Glucometer: What It is and How to Use It | Fusion - WeRIndia

Glucometer: What It is and How to Use It


An essential part of self-care for individuals with diabetes is to monitor blood sugar levels and to keep them within a stable range for long-term well-being. Doctors usually measure blood sugar levels using a device called a glucometer. It is important for people with diabetes to test their blood sugar levels regularly, and thus small, portable models of this device can also be used at home. This blog will examine the basics, working principles, procedures and small challenges concerning this machine for sugar test.

What is a Glucometer?
A glucometer is a medical device used to measure blood sugar levels. It is a small, handheld device that uses a drop of blood from a finger prick to measure the amount of sugar in the blood. People with diabetes use glucometers to manage their condition.

Random blood sugar levels can fluctuate throughout the day, and people with diabetes need to be able to monitor their levels and take action if they get too high or too low. Glucometers allow people to do this quickly and easily at home. It can also be used to check for diabetes reversal.

There are different types of glucometers available, and each one works slightly differently.

Some require strips that need to be inserted into the device, while others use sensors that can be placed on the skin. Glucometers are generally accurate, but some factors can affect the accuracy of readings. These include using expired test strips, not following the manufacturer’s instructions, or having very low or very high blood sugar levels.

Before using a glucometer to manage diabetes, it’s important to understand how it works and how to use it properly.

Three Working Principles of Glucometer
As mentioned, this machine for sugar tests follows a simple mechanism. Furthermore, it is also accurate in most cases. But how does a machine measure glucose levels from the blood with such precision? Let’s examine the three main working principles of a glucometer:

  1. The electrochemical principle: This principle relies on the fact that glucose is an electrolyte and can conduct electricity. When a drop of blood is placed on the electrode, the electrical current will be proportional to the concentration of glucose in the sample.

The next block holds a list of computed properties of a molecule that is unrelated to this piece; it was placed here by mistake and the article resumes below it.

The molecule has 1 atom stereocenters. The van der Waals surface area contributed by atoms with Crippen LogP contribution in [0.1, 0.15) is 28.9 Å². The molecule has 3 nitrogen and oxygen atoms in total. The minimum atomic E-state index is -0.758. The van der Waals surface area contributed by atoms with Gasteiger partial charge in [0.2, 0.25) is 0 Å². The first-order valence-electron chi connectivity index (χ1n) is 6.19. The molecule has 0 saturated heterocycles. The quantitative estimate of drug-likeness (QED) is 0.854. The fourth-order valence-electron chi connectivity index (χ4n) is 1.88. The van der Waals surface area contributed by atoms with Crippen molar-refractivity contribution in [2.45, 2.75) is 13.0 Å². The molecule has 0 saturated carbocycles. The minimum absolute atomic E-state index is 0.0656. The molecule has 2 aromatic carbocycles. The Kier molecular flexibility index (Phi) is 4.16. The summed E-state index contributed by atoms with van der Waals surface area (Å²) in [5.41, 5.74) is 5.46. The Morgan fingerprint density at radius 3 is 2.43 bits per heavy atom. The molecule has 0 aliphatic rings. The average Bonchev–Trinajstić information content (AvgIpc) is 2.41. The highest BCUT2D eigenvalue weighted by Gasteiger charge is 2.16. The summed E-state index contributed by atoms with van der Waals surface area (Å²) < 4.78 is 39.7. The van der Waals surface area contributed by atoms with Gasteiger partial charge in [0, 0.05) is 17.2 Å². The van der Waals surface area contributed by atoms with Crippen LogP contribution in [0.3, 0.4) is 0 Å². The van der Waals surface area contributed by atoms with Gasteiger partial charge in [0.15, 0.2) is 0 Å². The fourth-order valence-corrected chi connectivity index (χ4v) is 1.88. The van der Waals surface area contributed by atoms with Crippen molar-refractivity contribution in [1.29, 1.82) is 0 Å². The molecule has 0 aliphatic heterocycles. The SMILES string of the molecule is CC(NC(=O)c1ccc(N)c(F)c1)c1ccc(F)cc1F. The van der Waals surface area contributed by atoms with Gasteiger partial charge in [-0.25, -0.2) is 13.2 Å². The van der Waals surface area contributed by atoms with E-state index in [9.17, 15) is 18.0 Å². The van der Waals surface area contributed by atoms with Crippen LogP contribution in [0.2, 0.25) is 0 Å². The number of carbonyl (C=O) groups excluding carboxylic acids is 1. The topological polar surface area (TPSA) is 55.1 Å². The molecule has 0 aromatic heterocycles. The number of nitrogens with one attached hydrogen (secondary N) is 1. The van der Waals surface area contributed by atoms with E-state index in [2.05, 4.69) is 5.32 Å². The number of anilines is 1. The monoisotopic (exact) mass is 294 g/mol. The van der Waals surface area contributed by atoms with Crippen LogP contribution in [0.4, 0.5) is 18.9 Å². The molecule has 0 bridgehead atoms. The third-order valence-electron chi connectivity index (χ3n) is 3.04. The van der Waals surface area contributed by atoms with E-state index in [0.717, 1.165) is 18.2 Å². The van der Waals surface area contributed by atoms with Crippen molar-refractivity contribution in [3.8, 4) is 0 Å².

2. The optical principle: This principle uses light to measure the amount of glucose in a sample. A beam of light is passed through the sample and the intensity of the light that passes through is proportional to the concentration of glucose. Hence, in principle, light is the major transmitter in this machine.
  3. The enzymatic principle: This principle uses enzymes to convert glucose into another substance that can be measured chemically. For example, some glucometers use enzymes to convert glucose into oxygen, which can then be measured with a sensor that detects oxygen levels.

5 Steps to Use a Glucometer
If you have diabetes, it is vital to have a glucometer at hand to monitor your blood sugar levels regularly. On a more positive note, it can help keep track of a sugar-free, whole-food diet and see if a reversal of diabetes is possible. However, it is first necessary to understand how to use this device. Here are five steps to using a glucometer:

  1. Wash hands with soap and water. This will help to prevent infection on both the hands as well as the device.
  2. Next, use the lancet, the sharp pricking device on the finger to draw a drop or two of blood.
  3. This drop of blood is then applied to the test strip.
  4. Alternatively, you can attach it to the glucometer and turn on the device. Once on, gently place a drop of blood on the narrow part of the strip which contains the sensor.
  5. Wait for the results. The amount of time will vary depending on the type of glucometer being used. However, the general rule of thumb is to wait for at least 5 seconds.
  6. The readings are mostly displayed in in g/l (grams/litre), mg/dl (milligram/decilitre), or mmol/l (millimoles/litre)
  7. Record the results in a log book or on a computer. This will help you track your general blood sugar trend as either high, low, or stable across a period of three or more months. The trend will inform you about diabetes reversal.

Precautions You Should Take
There are a few things you should avoid when using a glucometer. First, never reuse test strips. This can lead to inaccurate readings and can potentially damage the glucometer. Second, always make sure that your hands are clean before using the glucometer. Dirty hands can lead to contaminated test strips and inaccurate readings. Finally, avoid eating or drinking anything for at least 30 minutes before taking a reading as they can affect blood sugar levels and give an inaccurate reading. Follow these preventive tips along with the procedures stated above to accurately use this machine for sugar tests.

In All, a Convenient Essential
A glucometer is a handy tool that can help keep track of blood sugar levels across short and long time frames. It can work according to various principles ranging from electrochemical and optic to even enzymatic. Moreover, there are many portable, easy-to-use varieties available in the market today. However, it’s important to use it properly and to be aware of any potential challenges that could occur. Hopefully, this article has helped provide the right information about the judicious usage of a glucometer without encountering any errors or at least keeping them to a minimum.

Image Credit: Photo by on Unsplash (Source)

Image Reference: Unsplash

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